Condition Report: Dystonia

October 22, 2019


In 2017, the National Academies of Science, Engineering & Medicine released a comprehensive report, “The Health Effects of Cannabis & Cannabinoids”, based on the research that had been done to date. Following that valuable report, we’ve been providing weekly Condition Reports on 2018 research for each of the conditions cited in that report, such as chronic pain, cancer, anorexia, and more – these reports seek to provide evidence for both medical benefits and risks for each condition.

Because prohibitive cannabis regulations have, for years, limited the amount of available information, we believe it is important to educate the public about up-to-date research. Although medical cannabis usage is still both controversial and inconclusive, the World Health Organization has urged for nations to remove cannabis from Schedule IV from their list of drug scheduling, which would allow the protection for researchers to conduct more comprehensive studies.

Canneconomy.com and its affiliates aim to provide general information about cannabis consumption in the hopes for policymakers, users, researchers, and the general public to make informed decisions about cannabis and its derived products. In order to do this properly, we must seek and report the best available research for a better understanding of cannabis as it takes on the medical field.


For an overview on how cannabis can be used to treat other medical conditions, please visit the following Condition Reports:


Dystonia Highlights:

-The objectives for dystonia treatment are to decrease abnormal movements, prevent musculoskeletal complications, alleviate pain, and resolve sleep problems.

-Many pharmacological treatments can cause severe side effects and may not be suitable for children.

-One study found that CBD products improved spasticity, sleep problems, and pain severity; however, some adverse effects were also reported, including deterioration of convulsions, behavioral changes, and drowsiness.



The objectives of complex motor disorders treatment, including those of dystonia, are to improve the quality of life achieved through a decrease of abnormal movements and tones; to prevent musculoskeletal complications; to alleviate pain and to resolve sleep problems (Barco et al., 2018). Therapeutic options range from pharmacotherapy through invasive medical and non-medical procedures, for example, botulinum toxin injection, baclofen pump, selective dorsal rhizotomy, and deep brain stimulation (Barco et al., 2018). However, the pharmacological treatment for these conditions, particularly in the pediatric population, is limited as some drugs can cause severe side-effects, and some may not be approved for children. Cannabinoid therapies for neurological diseases, medicinal epilepsy, and movement disorders, have been recently studied, but their methodology and results are controversial.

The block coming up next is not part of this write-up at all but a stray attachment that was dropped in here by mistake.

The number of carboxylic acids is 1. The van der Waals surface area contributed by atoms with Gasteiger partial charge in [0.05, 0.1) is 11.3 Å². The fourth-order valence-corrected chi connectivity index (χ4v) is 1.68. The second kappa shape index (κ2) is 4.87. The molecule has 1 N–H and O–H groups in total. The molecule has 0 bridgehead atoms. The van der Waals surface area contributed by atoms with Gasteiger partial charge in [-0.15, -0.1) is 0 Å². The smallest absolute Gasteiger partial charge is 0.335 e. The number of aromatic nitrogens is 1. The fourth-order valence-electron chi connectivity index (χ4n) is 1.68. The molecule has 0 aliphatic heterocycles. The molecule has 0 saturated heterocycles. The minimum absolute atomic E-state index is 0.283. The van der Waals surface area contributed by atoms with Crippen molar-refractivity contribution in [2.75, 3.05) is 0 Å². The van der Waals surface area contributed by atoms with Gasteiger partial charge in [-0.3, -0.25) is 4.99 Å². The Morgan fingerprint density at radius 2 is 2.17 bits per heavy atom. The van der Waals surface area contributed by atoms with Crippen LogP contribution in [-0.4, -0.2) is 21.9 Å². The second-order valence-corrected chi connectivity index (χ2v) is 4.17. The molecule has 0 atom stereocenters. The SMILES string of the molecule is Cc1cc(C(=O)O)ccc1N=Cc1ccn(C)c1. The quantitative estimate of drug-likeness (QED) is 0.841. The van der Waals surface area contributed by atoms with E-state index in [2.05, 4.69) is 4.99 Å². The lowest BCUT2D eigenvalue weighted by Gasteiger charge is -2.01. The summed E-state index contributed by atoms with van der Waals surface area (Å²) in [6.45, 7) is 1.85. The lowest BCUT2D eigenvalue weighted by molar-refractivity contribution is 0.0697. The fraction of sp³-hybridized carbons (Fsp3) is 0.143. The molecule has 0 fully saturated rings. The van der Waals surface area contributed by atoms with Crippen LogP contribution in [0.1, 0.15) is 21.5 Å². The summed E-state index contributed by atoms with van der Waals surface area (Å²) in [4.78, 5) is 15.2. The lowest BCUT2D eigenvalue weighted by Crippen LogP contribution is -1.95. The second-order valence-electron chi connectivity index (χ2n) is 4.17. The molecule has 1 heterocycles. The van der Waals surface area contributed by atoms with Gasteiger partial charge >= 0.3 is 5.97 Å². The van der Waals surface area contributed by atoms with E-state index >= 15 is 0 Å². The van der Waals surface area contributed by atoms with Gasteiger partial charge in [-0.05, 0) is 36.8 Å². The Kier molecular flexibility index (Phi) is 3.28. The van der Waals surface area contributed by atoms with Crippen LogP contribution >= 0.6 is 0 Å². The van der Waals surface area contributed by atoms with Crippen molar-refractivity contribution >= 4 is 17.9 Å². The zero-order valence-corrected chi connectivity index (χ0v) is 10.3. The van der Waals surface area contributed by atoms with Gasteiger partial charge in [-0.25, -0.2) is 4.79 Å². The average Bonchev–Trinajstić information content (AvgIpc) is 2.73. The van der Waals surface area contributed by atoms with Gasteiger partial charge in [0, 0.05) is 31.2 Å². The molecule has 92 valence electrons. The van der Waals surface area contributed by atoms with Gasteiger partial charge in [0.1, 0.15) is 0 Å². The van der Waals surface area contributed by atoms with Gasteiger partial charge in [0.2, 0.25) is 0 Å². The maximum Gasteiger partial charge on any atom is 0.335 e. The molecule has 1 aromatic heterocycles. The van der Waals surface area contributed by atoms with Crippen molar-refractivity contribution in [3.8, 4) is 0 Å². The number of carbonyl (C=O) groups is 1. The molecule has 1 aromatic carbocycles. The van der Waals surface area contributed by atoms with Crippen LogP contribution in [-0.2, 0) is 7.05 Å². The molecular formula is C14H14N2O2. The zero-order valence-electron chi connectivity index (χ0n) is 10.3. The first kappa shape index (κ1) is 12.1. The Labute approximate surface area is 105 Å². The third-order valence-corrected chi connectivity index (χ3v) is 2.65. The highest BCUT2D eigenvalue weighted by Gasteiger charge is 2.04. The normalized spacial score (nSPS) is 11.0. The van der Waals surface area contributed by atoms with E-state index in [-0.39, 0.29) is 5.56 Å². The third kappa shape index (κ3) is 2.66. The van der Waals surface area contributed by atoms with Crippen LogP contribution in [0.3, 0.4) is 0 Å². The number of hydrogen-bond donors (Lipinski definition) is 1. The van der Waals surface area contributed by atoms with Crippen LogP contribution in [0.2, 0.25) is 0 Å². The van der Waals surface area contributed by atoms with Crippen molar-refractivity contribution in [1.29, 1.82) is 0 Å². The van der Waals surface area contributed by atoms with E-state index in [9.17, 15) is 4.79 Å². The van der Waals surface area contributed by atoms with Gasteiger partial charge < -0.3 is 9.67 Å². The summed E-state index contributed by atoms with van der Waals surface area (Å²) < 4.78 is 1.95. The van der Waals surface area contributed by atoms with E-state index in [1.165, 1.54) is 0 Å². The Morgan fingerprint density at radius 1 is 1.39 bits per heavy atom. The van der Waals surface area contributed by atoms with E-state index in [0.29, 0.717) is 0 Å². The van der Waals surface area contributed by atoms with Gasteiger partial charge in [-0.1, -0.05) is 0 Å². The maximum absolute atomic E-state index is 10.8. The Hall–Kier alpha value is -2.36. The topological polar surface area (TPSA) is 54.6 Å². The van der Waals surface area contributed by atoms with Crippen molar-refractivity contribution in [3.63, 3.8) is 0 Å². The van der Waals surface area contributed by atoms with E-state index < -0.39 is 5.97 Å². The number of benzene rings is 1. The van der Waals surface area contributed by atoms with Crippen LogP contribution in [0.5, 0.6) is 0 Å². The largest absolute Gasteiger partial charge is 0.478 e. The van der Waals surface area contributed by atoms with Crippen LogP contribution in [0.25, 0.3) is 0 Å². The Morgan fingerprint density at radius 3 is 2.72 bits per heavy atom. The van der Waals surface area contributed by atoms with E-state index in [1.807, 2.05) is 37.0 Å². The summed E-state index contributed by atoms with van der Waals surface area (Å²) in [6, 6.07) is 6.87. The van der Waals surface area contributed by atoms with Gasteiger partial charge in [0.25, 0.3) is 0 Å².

A study conducted by Libzon et al. (2018) included a total of 20 patients (aged 1-17 years), who completed a 5-month pilot study approved by the Committee on Institutional Ethics (CIE). Two cannabidiol products enriched with 5% cannabis oil formulation were compared, and no matter the treatment assignment, significant improvements in spasticity and dystonia, sleeping problems, pain severity, and QOL were observed (Libzon et al., 2018). However, adverse effects, including deterioration of convulsions, behavioral changes, and drowsiness, were displayed even though these were rare (Libzon et al., 2018). While Libzon et al. discuss the study did not constitute a double-blind placebo-controlled setting, several significant improvements were evident from a global perspective. Thus, cannabinoids could be considered as an additional palliative treatment strategy in advanced dystonia in Huntington’s disease patients

On the contrary, a recent national Australian survey indicated that 13% of parents tried or used illegal cannabis extract to manage their child’s seizures, which prompted Suraev et al. (2018) to conduct semi-structured interviews with families of children in the country with various forms of epilepsy to explore their attitudes to cannabis extracts and their experiences.

The family sample size using cannabis extract was 41, whereas as those families not using cannabis were 24 (Suraey et al., 2018). For cannabis users, extracts were analyzed for cannabinoid contents, with a specific comparison between families rated as “effective” and “infective”. Results showed that children with cannabis extracts had tended to have more severe epilepsy and have tested more anti-convulsant than children who have never had cannabis extracts. The content of cannabinoids and the profile of cannabis extracts was highly variable, with no apparent differences between extracts considered effective or ineffective (Suraey et al., 2018). Contrary to family expectations, most samples contained low cannabidiol concentrations, while TOF 9-tetrahydrocannabinol was present in virtually every sample. These samples highlight a profound variation in illegal cannabis extracts currently used in Australia (Suraey et al., 2018).